4. Junankar, Pramod N. (Raja) & Mahuteau, Stéphane, 2004. "Do Migrants Get Good Jobs? New Migrant Settlement in Australia," IZA Discussion Papers 1434, Institute for the Study of Labor (IZA).
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  6. George J. Borjas, 1994. "The Economics of Immigration," Journal of Economic Literature, American Economic Association, vol. 32(4), pages 1667-1717, December.
  7. Sarah Brown & Lisa Farrell & Mark N. Harris & John G. Sessions, 2002. "Risk Preference And Employment Contract Type," Department of Economics - Working Papers Series 845, The University of Melbourne.
  8. Deborah A. Cobb-Clark, 2003. "Public policy and the labor market adjustment of new immigrants to Australia," Journal of Population Economics, Springer, vol. 16(4), pages 655-681, November.
  9. Stephen Wheatley Price, . "The Employment Adjustment of Male Immigrants in England," Discussion Papers in Public Sector Economics 98/9, Department of Economics, University of Leicester.
  10. Friedberg, Rachel M, 2000. "You Can't Take It with You? Immigrant Assimilation and the Portability of Human Capital," Journal of Labor Economics, University of Chicago Press, vol. 18(2), pages 221-51, April.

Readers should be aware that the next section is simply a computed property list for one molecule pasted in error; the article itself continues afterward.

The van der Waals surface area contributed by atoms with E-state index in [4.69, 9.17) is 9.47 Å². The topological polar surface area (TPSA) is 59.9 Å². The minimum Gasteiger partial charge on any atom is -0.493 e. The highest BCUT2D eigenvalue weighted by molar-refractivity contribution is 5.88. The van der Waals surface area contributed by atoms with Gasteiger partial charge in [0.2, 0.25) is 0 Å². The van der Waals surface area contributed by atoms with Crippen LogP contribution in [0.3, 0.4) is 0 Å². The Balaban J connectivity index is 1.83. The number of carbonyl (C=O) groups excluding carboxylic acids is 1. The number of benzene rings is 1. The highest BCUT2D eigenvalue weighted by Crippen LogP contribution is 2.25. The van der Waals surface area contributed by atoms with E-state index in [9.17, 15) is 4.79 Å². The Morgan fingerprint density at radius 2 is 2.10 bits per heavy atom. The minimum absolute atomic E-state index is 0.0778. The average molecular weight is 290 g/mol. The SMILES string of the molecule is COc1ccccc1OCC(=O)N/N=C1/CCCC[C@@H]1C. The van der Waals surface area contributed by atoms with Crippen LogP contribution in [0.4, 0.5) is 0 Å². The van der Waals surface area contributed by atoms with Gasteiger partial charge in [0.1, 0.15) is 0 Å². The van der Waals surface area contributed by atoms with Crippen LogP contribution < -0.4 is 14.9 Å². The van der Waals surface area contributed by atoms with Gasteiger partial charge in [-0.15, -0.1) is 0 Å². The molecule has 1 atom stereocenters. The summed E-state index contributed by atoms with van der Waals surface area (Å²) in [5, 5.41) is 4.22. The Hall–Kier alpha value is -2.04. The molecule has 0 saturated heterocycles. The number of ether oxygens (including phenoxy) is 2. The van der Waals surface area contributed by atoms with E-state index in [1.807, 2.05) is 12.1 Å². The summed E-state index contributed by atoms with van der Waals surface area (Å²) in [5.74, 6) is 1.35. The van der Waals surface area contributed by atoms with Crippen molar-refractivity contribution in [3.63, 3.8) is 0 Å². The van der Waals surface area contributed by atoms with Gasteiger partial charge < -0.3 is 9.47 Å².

11. Khan, Aliya Hashmi, 1997. "Post-migration investment in education by immigrants in the United States," The Quarterly Review of Economics and Finance, Elsevier, vol. 37(Supplemen), pages 285-313.
  12. Small, Kenneth A, 1987. "A Discrete Choice Model for Ordered Alternatives," Econometrica, Econometric Society, vol. 55(2), pages 409-24, March.
  13. Le, Anh T & Miller, Paul W, 2001. "Occupational Status: Why Do Some Workers Miss Out?," Australian Economic Papers, Wiley Blackwell, vol. 40(3), pages 352-72, September.
  14. Harris, Mark N. & Ramful, Preety & Zhao, Xueyan, 2006. "An ordered generalised extreme value model with application to alcohol consumption in Australia," Journal of Health Economics, Elsevier, vol. 25(4), pages 782-801, July.
  15. Stephen Wheatley Price, 2001. "The unemployment experience of male immigrants in England," Applied Economics, Taylor & Francis Journals, vol. 33(2), pages 201-215.
  16. Polachek, Solomon William, 1981. "Occupational Self-Selection: A Human Capital Approach to Sex Differences in Occupational Structure," The Review of Economics and Statistics, MIT Press, vol. 63(1), pages 60-69, February.
  17. Mahuteau, Stéphane & Junankar, Pramod N. (Raja), 2008. "Do Migrants Get Good Jobs in Australia? The Role of Ethnic Networks in Job Search," IZA Discussion Papers 3489, Institute for the Study of Labor (IZA).
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  19. Bauer, Thomas K. & Lofstrom, Magnus & Zimmermann, Klaus F., 2000. "Immigration Policy, Assimilation of Immigrants and Natives' Sentiments towards Immigrants: Evidence from 12 OECD-Countries," IZA Discussion Papers 187, Institute for the Study of Labor (IZA).
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Cited by:
  1. Simon Commander & Olexandr Nikolaychuk & Dmytro Vikhrov, 2013. "Migration from Ukraine: Brawn or Brain? New Survey Evidence," Working Papers 156, European Bank for Reconstruction and Development, Office of the Chief Economist.